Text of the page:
But it was also clear as he stood up in front of delegates that he had a mission to explain, not least in relation to an earlier decision to reduce the number of departmental budgets that was subsequently rejected by the delegates. So he asked a question:

Where are we financially today?

To answer his question he referred delegates to the balance sheet, ‘because,’ as he explained, ‘it is the balance sheet that gives you a real sense of the health of our organisation.’ What we have (assets) and what we have to pay (liabilities and funds).

‘Be assured,’ Earl continued, ‘we have more work to do in partnership with the Lord on this matter. I am already encouraged by what I see happening so far in 2021. By July 2021, tithe to date received by the NEC is £3.89 million, 20% increase on 2020 and 5% up on budgeted – even in a pandemic year, God has blessed us tremendously. The benefits of the Gift Aid system to the church was outlined followed by summary of the main aspects of how Tithe funds are used, namely:  ministers and other worker’s salaries, evangelism, department’s support to local churches and operations of the NEC office.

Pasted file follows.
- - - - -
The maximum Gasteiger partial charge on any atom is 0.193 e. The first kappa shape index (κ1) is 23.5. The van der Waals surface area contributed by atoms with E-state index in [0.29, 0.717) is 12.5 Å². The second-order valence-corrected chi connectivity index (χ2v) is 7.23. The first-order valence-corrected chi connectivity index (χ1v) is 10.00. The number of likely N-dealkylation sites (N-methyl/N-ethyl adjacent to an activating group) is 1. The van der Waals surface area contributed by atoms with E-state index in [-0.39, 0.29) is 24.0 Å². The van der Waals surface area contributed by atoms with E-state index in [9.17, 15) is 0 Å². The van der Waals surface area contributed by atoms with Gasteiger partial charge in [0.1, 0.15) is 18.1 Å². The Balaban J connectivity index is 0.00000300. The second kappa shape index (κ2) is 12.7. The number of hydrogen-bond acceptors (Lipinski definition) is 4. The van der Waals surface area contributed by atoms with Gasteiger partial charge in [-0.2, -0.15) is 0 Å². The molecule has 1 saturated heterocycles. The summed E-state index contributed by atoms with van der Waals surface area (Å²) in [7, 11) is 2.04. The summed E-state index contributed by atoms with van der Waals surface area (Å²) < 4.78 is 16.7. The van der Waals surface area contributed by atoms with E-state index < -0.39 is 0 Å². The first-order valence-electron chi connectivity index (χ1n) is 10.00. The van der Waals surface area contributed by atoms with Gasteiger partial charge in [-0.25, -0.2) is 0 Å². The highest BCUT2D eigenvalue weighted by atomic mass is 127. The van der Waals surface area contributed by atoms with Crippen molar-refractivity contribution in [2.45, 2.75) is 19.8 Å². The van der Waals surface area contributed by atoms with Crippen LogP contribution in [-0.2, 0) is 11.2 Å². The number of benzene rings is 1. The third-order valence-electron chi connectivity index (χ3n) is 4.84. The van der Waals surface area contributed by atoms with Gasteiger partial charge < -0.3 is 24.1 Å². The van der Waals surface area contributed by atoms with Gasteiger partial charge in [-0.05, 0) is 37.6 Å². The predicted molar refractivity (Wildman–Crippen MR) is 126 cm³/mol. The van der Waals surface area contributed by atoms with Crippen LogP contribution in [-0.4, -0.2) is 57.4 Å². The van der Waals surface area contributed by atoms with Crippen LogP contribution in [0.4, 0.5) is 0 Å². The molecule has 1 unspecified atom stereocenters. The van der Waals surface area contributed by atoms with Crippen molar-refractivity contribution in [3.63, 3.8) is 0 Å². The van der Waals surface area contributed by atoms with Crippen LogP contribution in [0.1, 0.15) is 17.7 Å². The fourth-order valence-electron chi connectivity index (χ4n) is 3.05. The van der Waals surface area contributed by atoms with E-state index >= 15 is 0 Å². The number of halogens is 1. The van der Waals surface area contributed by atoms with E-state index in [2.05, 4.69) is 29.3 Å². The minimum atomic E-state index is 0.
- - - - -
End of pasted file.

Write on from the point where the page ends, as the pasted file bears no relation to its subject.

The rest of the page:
As for the previous reports, time was given for questions – for example, one from Victor Sibanda from Newcastle, who asked, ‘Where’s the money coming from for the ongoing court cases?’ Earl Ramharacksingh explained that there are two aspects to the payments: 1. to ministers – payments which will be made to the ministers from tithe funds; 2. legal costs – which will be paid for from non-tithe funds such as Gift Aid.

Victor Sibanda then raised a further question, a recurring question which continued to puzzle many delegates. ‘If the NEC is now experiencing significant tithe increases, can you explain why the budget needs to be cut and constrained?’